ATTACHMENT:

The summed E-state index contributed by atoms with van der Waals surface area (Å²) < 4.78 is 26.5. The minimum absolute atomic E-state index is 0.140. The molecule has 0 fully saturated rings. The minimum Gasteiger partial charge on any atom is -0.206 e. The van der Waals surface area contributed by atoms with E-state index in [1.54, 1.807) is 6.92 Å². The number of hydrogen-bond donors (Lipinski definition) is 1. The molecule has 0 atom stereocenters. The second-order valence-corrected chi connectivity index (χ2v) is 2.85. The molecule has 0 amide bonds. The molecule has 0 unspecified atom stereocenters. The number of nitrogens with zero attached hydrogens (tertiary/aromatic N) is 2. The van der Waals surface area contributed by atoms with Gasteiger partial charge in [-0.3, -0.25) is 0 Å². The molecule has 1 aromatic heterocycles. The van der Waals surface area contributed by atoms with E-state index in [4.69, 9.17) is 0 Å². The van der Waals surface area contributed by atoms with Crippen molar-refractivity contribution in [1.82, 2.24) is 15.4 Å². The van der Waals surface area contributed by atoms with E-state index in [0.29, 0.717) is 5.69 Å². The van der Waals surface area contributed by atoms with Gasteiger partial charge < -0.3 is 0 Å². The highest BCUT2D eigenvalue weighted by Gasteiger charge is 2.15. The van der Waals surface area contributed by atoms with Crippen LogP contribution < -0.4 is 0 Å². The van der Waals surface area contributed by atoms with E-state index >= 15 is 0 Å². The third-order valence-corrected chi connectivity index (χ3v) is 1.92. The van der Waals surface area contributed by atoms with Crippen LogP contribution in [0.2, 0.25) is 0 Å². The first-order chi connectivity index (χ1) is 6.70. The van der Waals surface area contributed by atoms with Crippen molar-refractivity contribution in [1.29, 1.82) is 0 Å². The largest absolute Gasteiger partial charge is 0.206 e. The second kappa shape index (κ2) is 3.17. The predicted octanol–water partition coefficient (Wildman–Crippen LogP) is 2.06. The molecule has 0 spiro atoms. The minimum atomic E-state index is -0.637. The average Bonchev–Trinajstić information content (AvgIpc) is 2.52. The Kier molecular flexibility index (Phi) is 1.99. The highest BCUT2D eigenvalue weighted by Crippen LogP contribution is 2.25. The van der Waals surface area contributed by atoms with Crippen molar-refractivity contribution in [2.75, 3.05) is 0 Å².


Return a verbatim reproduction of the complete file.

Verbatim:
The summed E-state index contributed by atoms with van der Waals surface area (Å²) < 4.78 is 26.5. The minimum absolute atomic E-state index is 0.140. The molecule has 0 fully saturated rings. The minimum Gasteiger partial charge on any atom is -0.206 e. The van der Waals surface area contributed by atoms with E-state index in [1.54, 1.807) is 6.92 Å². The number of hydrogen-bond donors (Lipinski definition) is 1. The molecule has 0 atom stereocenters. The second-order valence-corrected chi connectivity index (χ2v) is 2.85. The molecule has 0 amide bonds. The molecule has 0 unspecified atom stereocenters. The number of nitrogens with zero attached hydrogens (tertiary/aromatic N) is 2. The van der Waals surface area contributed by atoms with Gasteiger partial charge in [-0.3, -0.25) is 0 Å². The molecule has 1 aromatic heterocycles. The van der Waals surface area contributed by atoms with E-state index in [4.69, 9.17) is 0 Å². The van der Waals surface area contributed by atoms with Crippen molar-refractivity contribution in [1.82, 2.24) is 15.4 Å². The van der Waals surface area contributed by atoms with E-state index in [0.29, 0.717) is 5.69 Å². The van der Waals surface area contributed by atoms with Gasteiger partial charge < -0.3 is 0 Å². The highest BCUT2D eigenvalue weighted by Gasteiger charge is 2.15. The van der Waals surface area contributed by atoms with Crippen LogP contribution < -0.4 is 0 Å². The van der Waals surface area contributed by atoms with E-state index >= 15 is 0 Å². The third-order valence-corrected chi connectivity index (χ3v) is 1.92. The van der Waals surface area contributed by atoms with Crippen LogP contribution in [0.2, 0.25) is 0 Å². The first-order chi connectivity index (χ1) is 6.70. The van der Waals surface area contributed by atoms with Crippen molar-refractivity contribution in [1.29, 1.82) is 0 Å². The largest absolute Gasteiger partial charge is 0.206 e. The second kappa shape index (κ2) is 3.17. The predicted octanol–water partition coefficient (Wildman–Crippen LogP) is 2.06. The molecule has 0 spiro atoms. The minimum atomic E-state index is -0.637. The average Bonchev–Trinajstić information content (AvgIpc) is 2.52. The Kier molecular flexibility index (Phi) is 1.99. The highest BCUT2D eigenvalue weighted by Crippen LogP contribution is 2.25. The van der Waals surface area contributed by atoms with Crippen molar-refractivity contribution in [2.75, 3.05) is 0 Å².